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Mining Minecraft Donations


OK. I admit it.

I’ve bought into Minecraft as an educational tool.

I think it will work to build a pretty good community in my classroom. So I’ve posted a request for donations on DonorsChoose.  DonorsChoose is a grass-roots crowdsourcing site that allows you to hit up all the lovely people you know for a buck here and a buck there. And eventually, you can buy those things that the school just doesn’t seem to have the cash to purchase.

Here’s the request that DonorsChoose asks me to send out to friends and neighbors and relatives:

Subject: Help me build a better classroom

Hi Friends,

I want to make sure my students have the materials they need to succeed, so I just created a DonorsChoose.org classroom request.

Building Soft Skills Through Minecraft

In return, you’ll get awesome photos of your gift in action and our heartfelt thanks.

Thank you so much,

P.S. If you know anyone who may want to help my students, please pass this along!

And I will. But first, I need to talk through my justifications.

I have just played Minecraft for the past five weeks with an extraordinary group of educators, most of whom already have bought into Minecraft as a thing you do. Some of them are extensively knowledgeable.

Me? I’m a newb. I didn’t know anything about Minecraft, other than it was important enough to my daughter to ask me to invest $6 of her own money for an app on the iPad so she could play.

So I jumped in. How can you criticize something you know nothing about? I had heard it had educational applications. I had my doubts.

But now I can see specific applications where students could be nudged not only into participating, but into joining–and thriving in–a community.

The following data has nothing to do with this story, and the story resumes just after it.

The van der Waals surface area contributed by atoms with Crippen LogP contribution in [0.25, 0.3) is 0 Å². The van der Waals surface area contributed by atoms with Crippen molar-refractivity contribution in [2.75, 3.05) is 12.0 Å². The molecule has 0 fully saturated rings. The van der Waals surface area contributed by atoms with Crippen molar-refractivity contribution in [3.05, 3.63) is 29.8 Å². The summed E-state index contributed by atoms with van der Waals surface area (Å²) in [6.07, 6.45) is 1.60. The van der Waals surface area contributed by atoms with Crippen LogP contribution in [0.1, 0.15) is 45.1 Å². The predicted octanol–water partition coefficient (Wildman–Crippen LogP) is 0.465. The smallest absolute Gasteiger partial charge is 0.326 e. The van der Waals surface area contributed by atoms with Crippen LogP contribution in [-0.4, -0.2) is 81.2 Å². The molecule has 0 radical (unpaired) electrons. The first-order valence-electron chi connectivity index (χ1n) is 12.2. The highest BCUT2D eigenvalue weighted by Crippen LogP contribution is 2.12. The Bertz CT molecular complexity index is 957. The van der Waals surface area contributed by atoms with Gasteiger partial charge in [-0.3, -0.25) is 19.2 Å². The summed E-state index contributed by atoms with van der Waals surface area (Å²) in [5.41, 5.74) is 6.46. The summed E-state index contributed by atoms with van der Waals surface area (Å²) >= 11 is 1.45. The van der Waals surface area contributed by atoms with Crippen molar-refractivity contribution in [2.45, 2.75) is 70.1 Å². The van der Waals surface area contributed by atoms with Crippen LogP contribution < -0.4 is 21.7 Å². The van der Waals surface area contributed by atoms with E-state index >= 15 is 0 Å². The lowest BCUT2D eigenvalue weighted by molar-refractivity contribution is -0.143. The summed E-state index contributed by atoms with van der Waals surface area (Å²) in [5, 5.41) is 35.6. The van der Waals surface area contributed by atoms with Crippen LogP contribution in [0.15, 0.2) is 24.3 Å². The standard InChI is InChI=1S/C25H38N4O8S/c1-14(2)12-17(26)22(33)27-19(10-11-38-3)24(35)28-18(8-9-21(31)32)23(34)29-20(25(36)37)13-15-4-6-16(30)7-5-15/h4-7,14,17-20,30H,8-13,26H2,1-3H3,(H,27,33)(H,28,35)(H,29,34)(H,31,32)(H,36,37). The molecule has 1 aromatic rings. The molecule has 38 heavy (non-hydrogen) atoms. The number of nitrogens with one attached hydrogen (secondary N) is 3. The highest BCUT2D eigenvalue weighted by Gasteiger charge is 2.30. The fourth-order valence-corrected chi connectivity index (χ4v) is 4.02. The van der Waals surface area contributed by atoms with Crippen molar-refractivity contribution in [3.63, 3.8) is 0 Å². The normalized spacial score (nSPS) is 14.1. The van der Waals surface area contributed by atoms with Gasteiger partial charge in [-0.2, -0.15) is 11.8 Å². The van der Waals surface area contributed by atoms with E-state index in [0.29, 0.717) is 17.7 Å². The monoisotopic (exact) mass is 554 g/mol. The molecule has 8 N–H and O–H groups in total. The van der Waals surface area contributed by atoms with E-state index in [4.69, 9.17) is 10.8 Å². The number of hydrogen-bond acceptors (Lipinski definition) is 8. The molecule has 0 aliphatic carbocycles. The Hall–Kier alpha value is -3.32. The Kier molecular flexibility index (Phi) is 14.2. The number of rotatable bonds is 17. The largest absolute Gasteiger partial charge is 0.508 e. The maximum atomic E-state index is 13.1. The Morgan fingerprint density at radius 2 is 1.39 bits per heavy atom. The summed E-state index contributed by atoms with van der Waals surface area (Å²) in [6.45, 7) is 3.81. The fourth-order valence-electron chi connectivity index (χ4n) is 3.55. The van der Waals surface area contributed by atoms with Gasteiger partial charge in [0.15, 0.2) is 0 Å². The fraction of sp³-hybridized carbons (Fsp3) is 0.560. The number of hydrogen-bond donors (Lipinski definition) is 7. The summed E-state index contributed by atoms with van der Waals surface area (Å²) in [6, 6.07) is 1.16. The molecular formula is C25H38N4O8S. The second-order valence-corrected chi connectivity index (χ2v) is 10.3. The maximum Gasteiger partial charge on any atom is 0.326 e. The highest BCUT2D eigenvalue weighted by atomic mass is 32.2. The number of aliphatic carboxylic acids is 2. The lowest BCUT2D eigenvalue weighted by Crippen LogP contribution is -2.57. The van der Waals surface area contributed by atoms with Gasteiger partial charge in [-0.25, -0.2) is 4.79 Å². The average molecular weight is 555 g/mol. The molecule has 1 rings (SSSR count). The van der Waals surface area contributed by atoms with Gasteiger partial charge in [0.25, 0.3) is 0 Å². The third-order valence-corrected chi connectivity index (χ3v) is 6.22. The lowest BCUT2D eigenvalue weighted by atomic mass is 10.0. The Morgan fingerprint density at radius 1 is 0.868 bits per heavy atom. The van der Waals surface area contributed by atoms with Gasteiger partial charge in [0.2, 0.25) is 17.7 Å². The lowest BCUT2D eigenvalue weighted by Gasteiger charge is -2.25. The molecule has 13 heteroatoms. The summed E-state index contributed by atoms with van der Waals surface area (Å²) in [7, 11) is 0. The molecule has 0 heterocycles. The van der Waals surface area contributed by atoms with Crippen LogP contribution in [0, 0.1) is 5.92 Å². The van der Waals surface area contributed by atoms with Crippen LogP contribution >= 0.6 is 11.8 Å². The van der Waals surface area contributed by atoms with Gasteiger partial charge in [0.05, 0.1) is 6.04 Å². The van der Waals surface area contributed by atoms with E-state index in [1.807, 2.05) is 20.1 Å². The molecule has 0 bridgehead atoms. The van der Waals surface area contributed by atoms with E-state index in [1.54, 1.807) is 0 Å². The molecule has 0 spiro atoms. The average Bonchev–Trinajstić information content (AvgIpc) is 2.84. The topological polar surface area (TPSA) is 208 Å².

One of my mantras since I started blogging was the need for students to feel safe and loved and cared about in order for learning to take place.

In my schools in chilly Vermont, there is not one teacher who doesn’t surreptitiously take a look at the footwear of children as they walk into a room on a cold, snowy morning, just to make sure they have the right clothing. We feed our kids snacks, and we offer breakfast in the hallways to hungry teens. We don’t worry about the economic backgrounds. We just know that hungry, cold, hurting kids can’t learn.

And a big part of that is establishing a loving community in the classroom. As I’ve told my students in the past, you don’t have to like everybody, but you do have to accept them as people, and you do  have to understand that everybody is going through his or her own personal struggles.

And we can be a friend to those in need.

Conversations that have been happening in the EVO Minecraft community often have to do with people asking for help or asking for advice. Everybody is trying to figure things out, and to do that, you sometimes need a friendly voice to talk you through it, or to throw you a bone. Or to tell you how to build something you desperately need to be able to move on or find a new goal.

I started thinking about soft skills, something that I had tried to connect dance and movement to in my classroom for the past couple of years. Soft skills are those things that we are rarely explicitly taught in the classroom. You can’t really test soft skills. But you can develop them. And hone them.